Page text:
The Social Sciences in a European Context
International and Area Studies International and Area Studies
Social sciences core course approved for study abroad, internship, and experiential learning programs in London, Vienna, Paris, Madrid, Rome, and other European locations.
Grade Rule 8: A, B, C, D, E, I (Standard grade rule)
Europ 200 and Hist 250
Analysis of Historical and Cultural Heritage Sites
Students should be able to accurately and intelligently discuss the historical sites the program visited and explain how the events that occurred there proved pivotal to the development of the nation or Europe as a whole. Site visits should directly correspond with class discussions and reading and writing assignments.
Application of Political and Historical Understanding to Other Disciplines
Students should demonstrate the ability to appropriately and constructively draw upon their knowledge of European history and politics when visiting churches or museums and interpreting the region's literature, art, music, and theater.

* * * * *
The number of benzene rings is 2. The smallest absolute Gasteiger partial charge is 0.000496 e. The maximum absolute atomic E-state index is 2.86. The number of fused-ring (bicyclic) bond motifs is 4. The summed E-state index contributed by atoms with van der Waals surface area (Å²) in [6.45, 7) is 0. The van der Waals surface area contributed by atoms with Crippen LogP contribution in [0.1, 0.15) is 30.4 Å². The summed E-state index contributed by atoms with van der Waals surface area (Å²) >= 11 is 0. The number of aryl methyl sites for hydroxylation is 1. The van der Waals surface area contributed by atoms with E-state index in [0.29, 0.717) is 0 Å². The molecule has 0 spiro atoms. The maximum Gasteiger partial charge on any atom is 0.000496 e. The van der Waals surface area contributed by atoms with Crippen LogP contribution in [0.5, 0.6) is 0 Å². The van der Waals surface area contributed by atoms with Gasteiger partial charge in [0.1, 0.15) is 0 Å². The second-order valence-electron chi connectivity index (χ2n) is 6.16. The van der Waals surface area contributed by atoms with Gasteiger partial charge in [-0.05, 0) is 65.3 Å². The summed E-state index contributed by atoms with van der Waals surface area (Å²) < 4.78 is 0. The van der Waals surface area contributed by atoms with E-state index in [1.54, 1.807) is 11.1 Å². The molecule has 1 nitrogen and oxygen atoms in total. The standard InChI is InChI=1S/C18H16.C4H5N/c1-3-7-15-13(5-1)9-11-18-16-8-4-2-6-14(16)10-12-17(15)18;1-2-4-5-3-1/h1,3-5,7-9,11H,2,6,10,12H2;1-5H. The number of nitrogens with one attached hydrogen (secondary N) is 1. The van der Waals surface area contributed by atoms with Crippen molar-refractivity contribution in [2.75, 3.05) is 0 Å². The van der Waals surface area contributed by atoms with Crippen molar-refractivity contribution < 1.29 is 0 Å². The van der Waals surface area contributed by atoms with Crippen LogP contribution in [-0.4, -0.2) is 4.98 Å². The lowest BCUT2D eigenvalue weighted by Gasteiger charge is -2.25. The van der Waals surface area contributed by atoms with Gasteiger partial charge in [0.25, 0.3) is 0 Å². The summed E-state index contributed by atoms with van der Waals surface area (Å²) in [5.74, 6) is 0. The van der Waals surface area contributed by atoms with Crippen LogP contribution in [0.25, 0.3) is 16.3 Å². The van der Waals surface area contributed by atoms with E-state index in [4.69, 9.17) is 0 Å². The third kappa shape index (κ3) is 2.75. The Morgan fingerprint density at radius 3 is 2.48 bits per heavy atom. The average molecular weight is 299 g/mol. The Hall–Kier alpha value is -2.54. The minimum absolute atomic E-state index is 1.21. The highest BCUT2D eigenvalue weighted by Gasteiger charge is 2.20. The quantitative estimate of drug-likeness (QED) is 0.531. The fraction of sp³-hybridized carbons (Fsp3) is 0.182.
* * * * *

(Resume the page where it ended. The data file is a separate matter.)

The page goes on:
Comparative Political Understanding
Students should show a comparative understanding of European and American political systems (e.g., constitutional monarchy, written vs. unwritten constitutions, presidents vs. prime ministers, etc.).
Global Awareness 1: Participating in Current Global Debates
Students should demonstrate sufficient familiarity with today's most pressing European and/or national socio-political issues to offer informed views in class debates, conversations with locals, and discussions with associates in the U.S.
Global Awareness 2: Europe in a Globalized, Postcolonial Age
Students should reveal an informed understanding of historical and contemporary European contacts with and assimilation of non-Western cultures (e.g., imperialism, decolonization, immigration).
Students will demonstrate a general understanding of the historical development of modern Europe (or of the nation or region upon which the course focuses). While students should emerge with a basic sense of all major historical periods, not all eras need receive equal coverage. A course taught in Florence, for instance, would presumably focus more heavily on the Renaissance than the eighteenth century.